Have you watched the original Perry Mason television show? Are there any mystery films from this series you’d like to see me write about? Please tell me in the comment section!

Have fun at the movies!

Sally Silverscreen

Sally Watches…Walker, Texas Ranger!

For the Legends of Western Cinema Week, I was trying to decide if I should write a movie review for the 2015 film, Forsaken or create another television show review for Walker, Texas Ranger. Instead of selecting just one, I chose both options as my submissions for the blogathon! Prior to writing this post, I had never seen Walker, Texas Ranger. When I accepted my fourth Liebster Award back in July, I shared how I had never watched anything from Chuck Norris’ filmography. Hamlette and Heidi’s event gave me an excuse to not only change that, but to also expand my cinematic horizons to more westerns. Similar to last March’s review of Murder, She Wrote, I have randomly selected three episodes that happened to be airing on the INSP channel. This time, the episodes will be in the order of when I watched them, instead of chronologically. Each episode will be broken down into five categories: what I liked about the episode, what I didn’t like about episode, the story itself, other factors from the episode, and my overall thoughts. After reviewing these three episodes, I will share my final assessment of the show as a whole.

Legends of Western Cinema Week banner created by Hamlette from Hamlette’s Soliloquy and Heidi from Along the Brandywine. Image found at https://hamlette.blogspot.com/2020/07/announcing-legends-of-western-cinema.html.

Episode Name: The Covenant

Season 3, Episode 11

Premiere Date: December 9th, 1995

The title card for “The Covenant”. Screenshot taken by me, Sally Silverscreen.

What I liked about this episode:

My favorite scene in ‘The Covenant’ takes place toward the beginning of the episode. During a karate class, Walker notices how one of his students, Ricardo, is missing their purple belt. When he asks Ricardo about the whereabouts of his belt, Ricardo tells Walker he placed the belt in his recently deceased sister’s casket so she could take it to Heaven. After his confession, Walker gives Ricardo another purple belt. When this happens, Ricardo’s face immediately lights up. The music playing during this moment sounded like a tune you’d hear when an athlete in an inspirational sports movie reaches a breakthrough. This scene was both heart-breaking and heart-warming, allowing it to stand out in this episode!

What I didn’t like about this episode:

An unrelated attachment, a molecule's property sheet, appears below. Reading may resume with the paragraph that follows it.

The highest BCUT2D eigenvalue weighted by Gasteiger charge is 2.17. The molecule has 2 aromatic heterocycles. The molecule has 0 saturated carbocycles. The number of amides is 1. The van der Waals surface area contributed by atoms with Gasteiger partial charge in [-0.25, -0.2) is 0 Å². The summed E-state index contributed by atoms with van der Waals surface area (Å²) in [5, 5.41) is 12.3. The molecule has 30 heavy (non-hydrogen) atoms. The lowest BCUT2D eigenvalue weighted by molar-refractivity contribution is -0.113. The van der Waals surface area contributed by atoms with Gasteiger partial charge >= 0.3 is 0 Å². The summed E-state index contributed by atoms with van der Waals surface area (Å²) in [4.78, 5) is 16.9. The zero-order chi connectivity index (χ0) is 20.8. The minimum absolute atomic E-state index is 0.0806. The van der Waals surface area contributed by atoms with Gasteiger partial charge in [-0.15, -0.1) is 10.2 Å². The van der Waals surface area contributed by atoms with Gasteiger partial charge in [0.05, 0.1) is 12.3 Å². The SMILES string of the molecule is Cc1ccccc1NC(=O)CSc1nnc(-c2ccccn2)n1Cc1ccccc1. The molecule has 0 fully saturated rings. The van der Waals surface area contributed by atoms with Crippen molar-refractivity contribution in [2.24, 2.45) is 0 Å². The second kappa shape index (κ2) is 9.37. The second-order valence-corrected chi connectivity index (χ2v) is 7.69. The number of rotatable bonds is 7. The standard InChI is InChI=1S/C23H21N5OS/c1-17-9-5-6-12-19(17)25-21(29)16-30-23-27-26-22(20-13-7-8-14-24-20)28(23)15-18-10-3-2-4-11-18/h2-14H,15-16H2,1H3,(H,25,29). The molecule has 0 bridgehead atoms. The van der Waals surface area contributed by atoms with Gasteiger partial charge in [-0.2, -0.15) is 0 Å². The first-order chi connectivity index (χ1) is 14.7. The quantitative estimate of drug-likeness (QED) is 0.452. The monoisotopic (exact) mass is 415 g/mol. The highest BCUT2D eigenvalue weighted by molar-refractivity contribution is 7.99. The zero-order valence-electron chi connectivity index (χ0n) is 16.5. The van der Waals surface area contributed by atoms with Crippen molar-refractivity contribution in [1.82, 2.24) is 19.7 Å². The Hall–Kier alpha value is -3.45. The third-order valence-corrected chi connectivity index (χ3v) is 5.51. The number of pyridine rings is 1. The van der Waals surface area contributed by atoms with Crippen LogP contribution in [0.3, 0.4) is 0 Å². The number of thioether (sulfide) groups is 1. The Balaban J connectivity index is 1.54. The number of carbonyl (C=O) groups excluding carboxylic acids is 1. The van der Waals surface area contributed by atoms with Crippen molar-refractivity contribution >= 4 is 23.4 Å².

Chuck Norris’ claim to fame is his karate skills, which have become a huge draw for any of his productions. This fact is the reason why Walker is an intelligent karate master. While karate was incorporated into this episode, its presence was very limited. In fact, the story was 80% crime drama, with 20% action. Before watching ‘The Covenant’, I had expected the episode to be 50/50 when it comes to the drama and action. However, the only times karate could be seen are in a montage during a karate class and in the story’s climax.

The story itself:

When I first read the synopsis for ‘The Covenant’, it caused me to ask two “what ifs” about The Karate Kid (the original 1984 film). What if Daniel had never crossed paths with Mr. Miyagi? What if Daniel had joined Cobra Kai? I thought watching this episode of Walker, Texas Ranger would give me a basic idea of what these “what ifs” might look like. But as I reflect on ‘The Covenant’, I realize that comparing the stories of Daniel and Tommy, a student of Walker’s, is like comparing an apple pie to an Apple computer. While Cobra Kai was the villainous/antagonistic group in The Karate Kid, I don’t recall any member of that group breaking the law. Meanwhile, the gang that Tommy interacts with are comprised of legitimate criminals with violent actions and police records. This makes Tommy’s situation more dire than Daniel’s.

To me, this episode of Walker, Texas Ranger felt rushed, as the overall pace was faster than other shows of this nature. I don’t know if this is because ‘The Covenant’ was the first episode of Walker, Texas Ranger I had ever seen or if this was a legitimate creative error. But whatever caused this to happen, I found it difficult to keep up with the story. Another flaw I noticed was how context was missing in certain areas of the narrative. Even though this episode is called ‘The Covenant’, I am still confused as to what the covenant is in relation to the plot. Was it an ideology or a group? This question was never answered.

The other factors from this episode: